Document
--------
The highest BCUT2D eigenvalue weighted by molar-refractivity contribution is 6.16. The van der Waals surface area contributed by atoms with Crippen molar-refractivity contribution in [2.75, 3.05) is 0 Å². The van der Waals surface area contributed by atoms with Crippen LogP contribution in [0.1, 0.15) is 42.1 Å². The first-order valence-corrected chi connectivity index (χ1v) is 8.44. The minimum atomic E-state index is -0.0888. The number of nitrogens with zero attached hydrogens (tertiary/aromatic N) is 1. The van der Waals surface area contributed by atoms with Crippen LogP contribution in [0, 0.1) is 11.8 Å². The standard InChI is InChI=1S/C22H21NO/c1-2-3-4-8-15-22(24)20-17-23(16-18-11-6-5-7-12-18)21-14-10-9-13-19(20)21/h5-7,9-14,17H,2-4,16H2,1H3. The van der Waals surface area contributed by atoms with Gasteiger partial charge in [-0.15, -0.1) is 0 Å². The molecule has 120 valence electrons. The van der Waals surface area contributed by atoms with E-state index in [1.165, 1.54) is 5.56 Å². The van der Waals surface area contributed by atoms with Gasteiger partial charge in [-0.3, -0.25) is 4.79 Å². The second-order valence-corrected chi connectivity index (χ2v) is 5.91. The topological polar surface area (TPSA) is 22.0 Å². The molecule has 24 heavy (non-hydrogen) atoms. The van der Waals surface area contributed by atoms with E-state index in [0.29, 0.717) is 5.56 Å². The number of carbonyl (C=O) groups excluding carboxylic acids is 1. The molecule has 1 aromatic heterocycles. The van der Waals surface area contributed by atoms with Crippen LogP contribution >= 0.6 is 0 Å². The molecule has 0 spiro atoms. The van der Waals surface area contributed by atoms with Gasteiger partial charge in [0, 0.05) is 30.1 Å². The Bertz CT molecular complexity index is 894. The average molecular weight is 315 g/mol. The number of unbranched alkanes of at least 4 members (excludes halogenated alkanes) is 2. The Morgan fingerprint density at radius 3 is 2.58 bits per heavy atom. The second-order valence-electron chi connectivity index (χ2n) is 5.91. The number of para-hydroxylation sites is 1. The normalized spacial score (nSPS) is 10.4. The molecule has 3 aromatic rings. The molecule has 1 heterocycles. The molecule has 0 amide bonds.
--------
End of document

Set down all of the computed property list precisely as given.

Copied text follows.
The highest BCUT2D eigenvalue weighted by molar-refractivity contribution is 6.16. The van der Waals surface area contributed by atoms with Crippen molar-refractivity contribution in [2.75, 3.05) is 0 Å². The van der Waals surface area contributed by atoms with Crippen LogP contribution in [0.1, 0.15) is 42.1 Å². The first-order valence-corrected chi connectivity index (χ1v) is 8.44. The minimum atomic E-state index is -0.0888. The number of nitrogens with zero attached hydrogens (tertiary/aromatic N) is 1. The van der Waals surface area contributed by atoms with Crippen LogP contribution in [0, 0.1) is 11.8 Å². The standard InChI is InChI=1S/C22H21NO/c1-2-3-4-8-15-22(24)20-17-23(16-18-11-6-5-7-12-18)21-14-10-9-13-19(20)21/h5-7,9-14,17H,2-4,16H2,1H3. The van der Waals surface area contributed by atoms with Gasteiger partial charge in [-0.15, -0.1) is 0 Å². The molecule has 120 valence electrons. The van der Waals surface area contributed by atoms with E-state index in [1.165, 1.54) is 5.56 Å². The van der Waals surface area contributed by atoms with Gasteiger partial charge in [-0.3, -0.25) is 4.79 Å². The second-order valence-corrected chi connectivity index (χ2v) is 5.91. The topological polar surface area (TPSA) is 22.0 Å². The molecule has 24 heavy (non-hydrogen) atoms. The van der Waals surface area contributed by atoms with E-state index in [0.29, 0.717) is 5.56 Å². The number of carbonyl (C=O) groups excluding carboxylic acids is 1. The molecule has 1 aromatic heterocycles. The van der Waals surface area contributed by atoms with Crippen LogP contribution >= 0.6 is 0 Å². The molecule has 0 spiro atoms. The van der Waals surface area contributed by atoms with Gasteiger partial charge in [0, 0.05) is 30.1 Å². The Bertz CT molecular complexity index is 894. The average molecular weight is 315 g/mol. The number of unbranched alkanes of at least 4 members (excludes halogenated alkanes) is 2. The Morgan fingerprint density at radius 3 is 2.58 bits per heavy atom. The second-order valence-electron chi connectivity index (χ2n) is 5.91. The number of para-hydroxylation sites is 1. The normalized spacial score (nSPS) is 10.4. The molecule has 3 aromatic rings. The molecule has 1 heterocycles. The molecule has 0 amide bonds.